David Ricardo on the “mere increase of money” (1809)
After Britain went off the gold standard so it could increase funding the war against Napoleon, the English economist David Ricardo (1772-1823) argued that the general increase in prices was a direct result of this policy and, in a series of articles which appeared in 1809, asked “Why should the mere increase of money have any other effect than to lower its value?”:
Why should the mere increase of money have any other effect than to lower its value? How would it cause any increase in the production of commodities?
This is true taking all commodities together, —but fashion or other causes may create an increased demand for one article and consequently the demand for some one or more of others must diminish. Will not this operate on prices?…
In this conclusion I perfectly agree if the author means the mass of prices, but a hundred articles might have risen, whilst another hundred might have fallen in consequence of increased or decreased demand, increased or decreased knowledge in the best means of producing them. Nay the mass of prices might remain the same tho’ each individual article had risen in consequence of taxation.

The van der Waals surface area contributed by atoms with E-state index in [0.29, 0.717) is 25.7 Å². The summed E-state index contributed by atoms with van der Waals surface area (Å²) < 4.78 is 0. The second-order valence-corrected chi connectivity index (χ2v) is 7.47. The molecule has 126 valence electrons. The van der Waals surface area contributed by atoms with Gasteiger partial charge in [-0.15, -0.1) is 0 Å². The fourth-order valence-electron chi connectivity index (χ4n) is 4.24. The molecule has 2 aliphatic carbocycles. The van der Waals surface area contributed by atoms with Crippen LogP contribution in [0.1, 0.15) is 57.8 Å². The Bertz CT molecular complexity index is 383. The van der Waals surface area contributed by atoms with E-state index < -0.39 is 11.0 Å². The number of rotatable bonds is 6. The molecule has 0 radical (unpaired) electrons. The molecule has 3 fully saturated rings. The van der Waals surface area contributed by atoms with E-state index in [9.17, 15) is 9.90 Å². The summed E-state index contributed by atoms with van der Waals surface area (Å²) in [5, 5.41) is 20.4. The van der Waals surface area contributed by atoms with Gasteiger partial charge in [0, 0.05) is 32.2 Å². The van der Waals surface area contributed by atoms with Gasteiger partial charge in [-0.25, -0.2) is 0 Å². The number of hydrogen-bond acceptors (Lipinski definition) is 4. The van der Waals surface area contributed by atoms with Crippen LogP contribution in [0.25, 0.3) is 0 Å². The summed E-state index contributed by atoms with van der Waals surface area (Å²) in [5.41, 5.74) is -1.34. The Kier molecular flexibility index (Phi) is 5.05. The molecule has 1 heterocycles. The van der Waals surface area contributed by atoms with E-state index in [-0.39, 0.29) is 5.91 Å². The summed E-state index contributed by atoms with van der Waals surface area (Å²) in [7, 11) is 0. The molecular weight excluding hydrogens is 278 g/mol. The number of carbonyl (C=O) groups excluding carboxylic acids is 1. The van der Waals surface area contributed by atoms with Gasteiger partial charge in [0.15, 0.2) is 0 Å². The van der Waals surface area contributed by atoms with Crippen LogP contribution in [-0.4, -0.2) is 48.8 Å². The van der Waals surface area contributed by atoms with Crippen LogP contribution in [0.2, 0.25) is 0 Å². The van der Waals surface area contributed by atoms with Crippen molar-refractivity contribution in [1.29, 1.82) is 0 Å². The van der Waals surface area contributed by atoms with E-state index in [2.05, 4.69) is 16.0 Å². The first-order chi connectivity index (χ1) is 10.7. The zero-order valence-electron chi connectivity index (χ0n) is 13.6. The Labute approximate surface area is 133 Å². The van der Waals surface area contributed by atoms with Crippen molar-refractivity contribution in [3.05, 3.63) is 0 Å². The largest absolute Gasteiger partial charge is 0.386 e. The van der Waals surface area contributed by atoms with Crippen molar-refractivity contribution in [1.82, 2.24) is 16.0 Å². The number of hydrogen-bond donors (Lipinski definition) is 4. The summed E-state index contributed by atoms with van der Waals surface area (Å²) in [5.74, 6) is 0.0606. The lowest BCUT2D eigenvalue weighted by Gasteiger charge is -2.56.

Money cannot call forth goods, —but goods can call forth money…
The English stockbroker and economist David Ricardo (1772-1823) got involved in an important debate in 1809-10 known as the Bullion Controversy. The British government went off the gold standard in order to increase funding for the war against Napoleon which inevitably led to an expansion in the money supply and a general increase in prices (inflation). Economists were divided as to why prices in general were rising but Ricardo was a supporter of gold backed currency and saw inflation as a direct result of the change in the government’s money and banking policy. After his initial essay on “The Price of Gold” was published in August 1809 a number of critics wrote letters to the magazine to which Ricardo responded. This quotation comes from one of those replies which were written between September and November. In it Ricardo writes like an “anti-Keynesian” in arguing that greater output can only come about as a result of greater savings not as a result of a greater quantity of money being put into circulation: “Money cannot call forth goods, —but goods can call forth money.”